“Double-blind and placebo-controlled clinical trials are needed to see whether the drug [TDZ] could help lower dementia risk in people with and without diabetes. Anyone with any questions about what treatments they are receiving should speak to their doctor,” he told the UK Science Media Centre.
Tang, of the department of epidemiology and biostatistics at the University of Arizona Mel and Enid Zuckerman College of Public Health, Tucson, and colleagues studied 559,106 VA patients with type 2 diabetes who initiated glucose-lowering medication during 2001-2017 and took it for at least a year. They were aged 60 years or older and did not have dementia at baseline. Most were White (76.8%) and male (96.9%), two thirds (63.1%) had obesity, and mean A1c was 6.8%.
Overall, 31,125 developed all-cause dementia. The incidence rate was 8.2 cases per 1000 person-years, ranging from 6.2 cases per 1000 person-years among those taking metformin monotherapy to 13.4 cases per 1000 person-years in those taking both sulfonylurea and a TZD.
Compared with metformin monotherapy, the hazard ratio (HR) for all-cause dementia for sulfonylurea monotherapy was a significant 1.12. The increased risk was also seen for vascular dementia, with an HR of 1.14.
In contrast, TZD monotherapy was associated with a significantly lower risk for all-cause dementia (HR, 0.78), as well as for Alzheimer’s disease (HR, 0.89) and vascular dementia (HR, 0.43), compared with metformin monotherapy.
The combination of metformin and TZD also lowered the risk of all-cause dementia, while regimens including sulfonylureas raised the risks for all-cause and vascular dementia.
Most of the results didn’t change significantly when the drug exposure window was extended to 2 years.
The protective 1-year effects of TZD monotherapy and of metformin plus TZD compared to metformin alone were more significant among participants aged 75 or younger and with a body mass index (BMI) above 25 kg/m2 compared with those who were older than 75 years and with normal BMIs, respectively.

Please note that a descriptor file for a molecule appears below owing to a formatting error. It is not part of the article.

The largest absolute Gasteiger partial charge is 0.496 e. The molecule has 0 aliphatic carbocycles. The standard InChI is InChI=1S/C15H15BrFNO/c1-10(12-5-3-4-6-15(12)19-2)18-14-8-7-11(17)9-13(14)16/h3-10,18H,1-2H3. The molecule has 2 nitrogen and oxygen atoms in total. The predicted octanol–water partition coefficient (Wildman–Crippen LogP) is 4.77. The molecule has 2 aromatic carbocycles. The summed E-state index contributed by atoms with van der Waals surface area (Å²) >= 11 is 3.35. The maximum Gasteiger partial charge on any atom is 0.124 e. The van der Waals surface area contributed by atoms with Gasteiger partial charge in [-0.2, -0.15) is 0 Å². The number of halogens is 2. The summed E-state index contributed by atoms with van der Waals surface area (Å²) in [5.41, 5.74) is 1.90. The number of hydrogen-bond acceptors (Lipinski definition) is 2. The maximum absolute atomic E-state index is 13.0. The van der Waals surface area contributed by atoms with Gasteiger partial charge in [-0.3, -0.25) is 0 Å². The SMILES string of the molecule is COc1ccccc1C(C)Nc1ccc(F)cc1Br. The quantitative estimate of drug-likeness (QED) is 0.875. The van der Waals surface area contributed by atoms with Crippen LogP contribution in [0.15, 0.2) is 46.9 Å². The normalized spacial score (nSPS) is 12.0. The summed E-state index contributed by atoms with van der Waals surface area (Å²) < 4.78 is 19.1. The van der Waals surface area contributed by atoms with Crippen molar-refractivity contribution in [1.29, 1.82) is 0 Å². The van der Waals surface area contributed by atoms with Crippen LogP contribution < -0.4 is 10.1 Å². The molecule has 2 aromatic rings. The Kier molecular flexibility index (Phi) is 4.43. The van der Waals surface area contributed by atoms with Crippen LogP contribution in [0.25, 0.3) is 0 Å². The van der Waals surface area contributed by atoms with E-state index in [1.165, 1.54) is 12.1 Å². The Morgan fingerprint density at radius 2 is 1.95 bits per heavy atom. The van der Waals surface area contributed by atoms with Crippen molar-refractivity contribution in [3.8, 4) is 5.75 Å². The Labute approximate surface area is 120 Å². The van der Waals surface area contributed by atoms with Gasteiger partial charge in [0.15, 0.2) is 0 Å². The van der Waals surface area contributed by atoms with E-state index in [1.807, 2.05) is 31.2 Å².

On the other hand, the greater risk for dementia incurred with sulfonylureas was further increased among those with higher BMI.
This research was partially funded by grants from the National Human Genome Research Institute, the National Science Foundation, the National Institute of Diabetes and Digestive and Kidney Disease, and the National Heart, Lung, and Blood Institute. Zhou had no further disclosures. Koychev is chief investigator for a trial, sponsored by Oxford University and funded by Novo Nordisk, testing whether the GLP-1 agonist semaglutide reduces the risk for dementia in aging adults.
BMJ Open Diab Res Care. 2022;10:e002894. Full text
Miriam E. Tucker is a freelance journalist based in the Washington, DC, area. She is a regular contributor to Medscape, with other work appearing in The Washington Post, NPR’s Shots blog, and Diabetes Forecast magazine. She is on Twitter: @MiriamETucker.
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Cite this: One Type of Older Diabetes Drug Cuts Dementia Risk, Another Ups It – Medscape – Oct 11, 2022.
Freelance writer, Medscape
Disclosure: Miriam E. Tucker has disclosed no relevant financial relationships.